Passing them out to each of the gathered girls and boys, ages about 4 to 12, Hamilton and Campbell explain that leis are used to greet friends in Hawaii Â— the two urge the children to try the custom with each other.
Cove's program, with individual differences, is repeated at libraries throughout the county each summer.
Sometime in early summer, the libraries urge children to sign up for the reading program, announce the summer's theme, and plan activities.
For La Grande, Union and Elgin, the program runs through June and July. Cove's will end this week.
For several years, the volunteer program leaders have taken their cues from the Oregon Library Association's summer program, using lesson guidelines and loaner materials to enliven the weekly gatherings.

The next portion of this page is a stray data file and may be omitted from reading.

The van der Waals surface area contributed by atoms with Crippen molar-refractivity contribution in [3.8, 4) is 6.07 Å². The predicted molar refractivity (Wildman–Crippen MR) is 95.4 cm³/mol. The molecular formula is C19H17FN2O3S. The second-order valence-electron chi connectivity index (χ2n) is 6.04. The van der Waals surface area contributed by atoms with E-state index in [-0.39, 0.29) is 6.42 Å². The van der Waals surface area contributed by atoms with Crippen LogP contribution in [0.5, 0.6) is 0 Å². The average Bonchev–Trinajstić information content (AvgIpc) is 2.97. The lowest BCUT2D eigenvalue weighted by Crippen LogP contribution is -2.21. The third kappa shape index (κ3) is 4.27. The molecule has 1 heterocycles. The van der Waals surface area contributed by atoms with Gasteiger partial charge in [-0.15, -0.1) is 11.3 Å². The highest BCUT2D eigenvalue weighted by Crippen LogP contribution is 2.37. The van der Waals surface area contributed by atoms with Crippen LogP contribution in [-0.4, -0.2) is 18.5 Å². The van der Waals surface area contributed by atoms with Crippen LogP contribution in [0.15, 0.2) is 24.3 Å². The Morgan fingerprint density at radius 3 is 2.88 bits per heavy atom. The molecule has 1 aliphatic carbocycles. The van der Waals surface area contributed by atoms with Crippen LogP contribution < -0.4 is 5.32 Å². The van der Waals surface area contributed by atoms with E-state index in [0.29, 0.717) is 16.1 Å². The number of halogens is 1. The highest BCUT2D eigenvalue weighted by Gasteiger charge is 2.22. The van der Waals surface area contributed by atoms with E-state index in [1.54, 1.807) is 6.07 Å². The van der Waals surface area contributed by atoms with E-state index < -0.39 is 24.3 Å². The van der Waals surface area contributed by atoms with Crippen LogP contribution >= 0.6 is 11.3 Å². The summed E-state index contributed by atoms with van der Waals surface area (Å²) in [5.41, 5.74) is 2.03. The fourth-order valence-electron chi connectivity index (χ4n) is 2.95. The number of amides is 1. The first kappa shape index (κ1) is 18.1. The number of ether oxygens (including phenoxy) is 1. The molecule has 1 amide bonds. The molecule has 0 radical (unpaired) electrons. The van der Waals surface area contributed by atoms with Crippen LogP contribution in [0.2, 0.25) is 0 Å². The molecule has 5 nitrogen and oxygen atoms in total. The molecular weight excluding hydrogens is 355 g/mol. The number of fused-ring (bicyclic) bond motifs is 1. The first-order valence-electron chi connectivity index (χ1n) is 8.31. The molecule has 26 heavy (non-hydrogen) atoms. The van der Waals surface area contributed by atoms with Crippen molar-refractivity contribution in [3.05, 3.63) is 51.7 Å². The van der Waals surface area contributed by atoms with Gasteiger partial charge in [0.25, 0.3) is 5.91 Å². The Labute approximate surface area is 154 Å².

This year's theme, "Read! Discover! Explore!" presented a large palette of possibilities to libraries, but some years the focus is much narrower.
Vicky Bruce, children's librarian at the La Grande Public Library, didn't choose to use the library association's program this year, but did last year, when the theme was "Bugs!"
"We usually use our own (theme)," she said.
But Bruce did say that the prepared materials from the OLA are often useful for smaller libraries that use volunteers, or add the children's summer reading program to the regular duties of a library staffer.
Such was the case this summer in Elgin, where librarian Theresa Chandler added the summer reading program to her other duties. She used the theme to focus young readers on animals that were along the route of the Lewis and Clark Expedition.